When I had Comcast, I was able to watch VOD – and it was pretty much ready to go when I was. And you could watch a video with no commercials. Sure, the controls were sluggish, but it worked pretty well.
I now have DirecTV. In order to get VOD, I had to hook up the DVR to my home network (and VOD only works if you have a DVR). You have to download the VOD content to the DVR. I have a speedy connection at home (8 Mbit/s) but it still took quite some time to download. You can start watching a video after it is 66 percent downloaded. Still, two things that annoyed me.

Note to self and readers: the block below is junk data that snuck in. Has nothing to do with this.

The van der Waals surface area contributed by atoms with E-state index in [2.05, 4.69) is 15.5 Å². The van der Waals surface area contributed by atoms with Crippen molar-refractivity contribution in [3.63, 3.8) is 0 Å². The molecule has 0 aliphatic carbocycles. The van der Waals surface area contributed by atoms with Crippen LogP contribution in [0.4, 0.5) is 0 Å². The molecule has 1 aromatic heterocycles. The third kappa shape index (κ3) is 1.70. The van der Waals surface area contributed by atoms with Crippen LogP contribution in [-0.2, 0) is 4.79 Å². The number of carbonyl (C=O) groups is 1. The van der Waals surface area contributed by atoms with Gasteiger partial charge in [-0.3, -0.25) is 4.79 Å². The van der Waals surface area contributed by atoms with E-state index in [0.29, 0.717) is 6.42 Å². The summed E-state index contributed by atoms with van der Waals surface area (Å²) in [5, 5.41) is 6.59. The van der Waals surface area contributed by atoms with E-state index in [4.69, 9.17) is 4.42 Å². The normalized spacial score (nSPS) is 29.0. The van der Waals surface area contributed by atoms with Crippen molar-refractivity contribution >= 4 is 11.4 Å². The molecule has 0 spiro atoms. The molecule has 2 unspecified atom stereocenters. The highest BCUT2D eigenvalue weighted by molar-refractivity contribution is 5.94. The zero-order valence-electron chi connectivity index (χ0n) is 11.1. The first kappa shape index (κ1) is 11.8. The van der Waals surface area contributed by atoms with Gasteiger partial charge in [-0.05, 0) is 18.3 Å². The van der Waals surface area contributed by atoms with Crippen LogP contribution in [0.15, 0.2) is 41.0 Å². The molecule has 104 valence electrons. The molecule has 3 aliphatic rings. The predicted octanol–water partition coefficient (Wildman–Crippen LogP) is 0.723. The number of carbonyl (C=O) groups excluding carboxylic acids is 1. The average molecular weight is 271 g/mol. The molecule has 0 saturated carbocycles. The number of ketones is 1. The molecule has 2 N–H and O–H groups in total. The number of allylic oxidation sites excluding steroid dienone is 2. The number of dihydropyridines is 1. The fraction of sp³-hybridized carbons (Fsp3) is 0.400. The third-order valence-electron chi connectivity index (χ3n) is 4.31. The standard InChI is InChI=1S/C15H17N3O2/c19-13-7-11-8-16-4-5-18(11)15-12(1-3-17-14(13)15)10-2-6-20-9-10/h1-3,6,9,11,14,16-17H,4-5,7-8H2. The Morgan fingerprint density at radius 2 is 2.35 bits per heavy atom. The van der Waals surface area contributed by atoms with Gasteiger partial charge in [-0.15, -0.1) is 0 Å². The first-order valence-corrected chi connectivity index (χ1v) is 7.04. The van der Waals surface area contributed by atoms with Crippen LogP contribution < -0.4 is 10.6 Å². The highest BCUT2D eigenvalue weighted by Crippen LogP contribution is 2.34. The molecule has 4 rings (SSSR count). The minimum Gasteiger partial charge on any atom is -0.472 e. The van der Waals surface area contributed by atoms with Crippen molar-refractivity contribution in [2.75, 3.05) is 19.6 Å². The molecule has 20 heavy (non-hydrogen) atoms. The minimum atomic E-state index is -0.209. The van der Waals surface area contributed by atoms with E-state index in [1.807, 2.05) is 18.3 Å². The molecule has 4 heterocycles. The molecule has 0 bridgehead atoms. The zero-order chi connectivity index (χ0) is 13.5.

First, some of the content from the networks (like Heroes and The Office from NBC) cost $0.99 per episode for a 24 hour rental! I haven’t downloaded any of those.
Second, the free VOD content I did download had commercials! Fortunately, it ends up on your DVR like any other content, so I was able to skip them. But I found that very interesting.
Since I can’t watch “VOD” – on demand – on DirecTV, I find it obnoxious that I have to pay $0.99 for an episode that I have to wait to download, yet only have 24 hours to watch. I do think it’s funny, however, that I’m getting my DirecTV video on demand using my Comcast Internet connection.
Machine learning is primed to help service providers run more efficient and effective networks, but first the good ideas have to make their way from the lab to the real world – and that's a big challenge, according to the University of Chicago's Nick Feamster.